The comma makes quite a difference in meaning here. The comma in the above scripture also makes that difference: it is the only true and living church, and that the Lord is well pleased with it.

    It certainly in no way says he is well pleaded with other churches (never says with which I am more pleased,or the most pleased, etc.).

    Within context, it is clear that Josh and utahforme are correct in their explanations.

  • Greg Kenner

    Intentionally or not, Jana has set up a classic straw man argument. Mormon teaching is NOT that no other church has any truth to it, goodnesss in it, or good people therein. The teaching is that the Mormon church, and it only, has the true priesthood authority. To borrow from utahforme’s comment: the only true Apostolic line of authority, the only church God claims as His own, the one he established to restore Christ’s original church, etc.

    I am trying to give Jana the benefit of the doubt here, but it is hard for me to understand how a knowledgeable, active LDS person could so fundamentally misunderstand this teaching.

  • Danny S

    Dan, I appreciate your comment and question. Let’s just say I am unwilling to conflate what is a seminal moment in the LDS creation story with Joseph’s need to be commanded to marry a 14-year-old. Especially since polygamy was abandoned in that form approximately 50 years later. Some eternal doctrine! Keep in mind that Joseph was already polygamously married at the time of the angel’s supposed appearance. Why the over-the-top intervention of God for something Joseph had already obeyed, at least partly? Those of us now applying rational thought have difficulty reconciling the Mormon version of heavenly priorities, ie, sending an angel to Joseph for the 14-year-old instead of, say, instructing Joseph to boil his water thus saving countless lives, including teen girls that heaven apparently cares so much for. Put more crudely, I’m calling BS to that particular assertion in the relevant church essay.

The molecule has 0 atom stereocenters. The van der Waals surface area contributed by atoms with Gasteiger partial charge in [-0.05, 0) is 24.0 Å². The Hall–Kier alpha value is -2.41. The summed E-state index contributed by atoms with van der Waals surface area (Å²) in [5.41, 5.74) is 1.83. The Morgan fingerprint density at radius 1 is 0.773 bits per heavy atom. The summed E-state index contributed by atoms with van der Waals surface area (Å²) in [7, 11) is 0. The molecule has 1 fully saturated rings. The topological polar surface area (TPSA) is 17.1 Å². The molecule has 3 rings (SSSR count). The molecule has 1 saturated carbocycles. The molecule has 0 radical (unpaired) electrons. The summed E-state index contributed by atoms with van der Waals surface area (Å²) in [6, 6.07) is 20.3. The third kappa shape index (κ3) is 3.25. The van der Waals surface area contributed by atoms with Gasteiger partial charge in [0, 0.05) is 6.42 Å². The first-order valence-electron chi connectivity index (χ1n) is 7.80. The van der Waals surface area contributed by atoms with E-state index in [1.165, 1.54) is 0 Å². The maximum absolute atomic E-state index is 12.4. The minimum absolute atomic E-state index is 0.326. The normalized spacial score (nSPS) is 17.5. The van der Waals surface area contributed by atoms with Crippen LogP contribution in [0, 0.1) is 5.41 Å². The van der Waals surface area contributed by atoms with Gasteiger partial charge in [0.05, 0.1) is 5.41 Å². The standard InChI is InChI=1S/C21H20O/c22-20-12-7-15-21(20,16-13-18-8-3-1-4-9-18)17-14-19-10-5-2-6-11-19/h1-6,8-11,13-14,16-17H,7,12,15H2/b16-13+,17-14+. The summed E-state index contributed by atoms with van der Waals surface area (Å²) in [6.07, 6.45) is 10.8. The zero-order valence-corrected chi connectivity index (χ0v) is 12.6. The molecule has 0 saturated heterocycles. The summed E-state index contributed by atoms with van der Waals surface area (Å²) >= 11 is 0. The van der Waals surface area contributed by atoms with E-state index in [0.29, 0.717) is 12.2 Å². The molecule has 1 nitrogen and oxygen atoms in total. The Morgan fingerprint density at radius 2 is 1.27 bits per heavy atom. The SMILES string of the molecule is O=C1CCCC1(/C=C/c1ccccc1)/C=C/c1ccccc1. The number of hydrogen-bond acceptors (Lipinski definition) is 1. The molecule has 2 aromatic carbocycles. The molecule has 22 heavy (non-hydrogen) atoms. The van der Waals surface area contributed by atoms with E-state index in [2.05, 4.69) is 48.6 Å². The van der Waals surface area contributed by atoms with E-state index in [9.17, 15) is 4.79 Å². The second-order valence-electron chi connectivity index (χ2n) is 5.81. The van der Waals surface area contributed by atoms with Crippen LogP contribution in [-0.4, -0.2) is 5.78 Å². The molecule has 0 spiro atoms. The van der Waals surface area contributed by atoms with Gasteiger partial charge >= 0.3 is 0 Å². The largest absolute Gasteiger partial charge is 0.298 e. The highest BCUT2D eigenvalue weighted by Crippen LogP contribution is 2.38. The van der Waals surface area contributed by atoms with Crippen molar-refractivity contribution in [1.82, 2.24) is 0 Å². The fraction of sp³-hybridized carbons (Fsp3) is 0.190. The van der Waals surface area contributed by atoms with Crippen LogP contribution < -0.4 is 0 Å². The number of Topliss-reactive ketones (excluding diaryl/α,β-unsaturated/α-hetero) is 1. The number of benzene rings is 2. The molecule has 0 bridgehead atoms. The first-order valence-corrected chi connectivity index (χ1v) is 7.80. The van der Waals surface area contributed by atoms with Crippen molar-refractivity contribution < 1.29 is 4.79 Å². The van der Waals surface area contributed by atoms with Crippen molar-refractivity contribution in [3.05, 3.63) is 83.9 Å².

• Sam

    Jeff P., Your definition of Christ’s church is also consistent with Mormon Scripture in the Doctrina and Covenants (D&C 10:67-68):
    “Behold, this is my doctrine—whosoever repenteth and cometh unto me, the same is my church.
    Whosoever declareth more or less than this, the same is not of me, but is against me; therefore he is not of my church.”

  • Elder Anderson

    @Greg
    Generous of you to give Dr. Riess the “benefit of the doubt” (as you put it) regarding her level of understanding. I mean, she only has a PhD in religious history and has co-authored a comprehensive book about Mormonism. I expect her grasp of the topic dwarfs your own.

  • Greg Kenner

    You have addied nothing substantive to the discussion. Can you explain where I am wrong? Or is your argument simply “she is smarter so she is right”?

    And to clear it up, I said I was TRYING to give her the benefit of the doubt, but conceded it was hard to do considering she is a knowledgeable person. That means I am leaning more towards her being disengenuous. Understand now?

    You have completely missed the mark.

  • Elder Anderson

    ‘Or is your argument simply “she is smarter so she is right”?’

    Yep. That’s pretty much it. I’d have said “more knowledgable” though.

    Read her article again. Think about it carefully. See if there’s any possible way you might have misinterpreted something and that Jana does, in fact know what she’s talking about and is making perfectly valid points.

    I think you were so eager to show off that you commented without thinking. If I can get you to be more thoughtful and humble, maybe I have added something to the conversation.

  • GregK

    No thanks. “Read it all over again” is not at all helpful to the conversation. If, instead, you’d like to make a counter-point to anything I’ve actually said, feel free. Otherwise, take care.

    BTW – Her intelligence and/or knowledge does not make her right. Or do you take anything anyone ever tells you as the truth, even when your own knowledge tells you that person is totally wrong, just because you think they are more knowledgeable than you on the general subject? There is simply no way their opinion could be wrong? Until someone even more knowledgeable than the first comes along and tells you something different? Come on man, do I really have to explain this?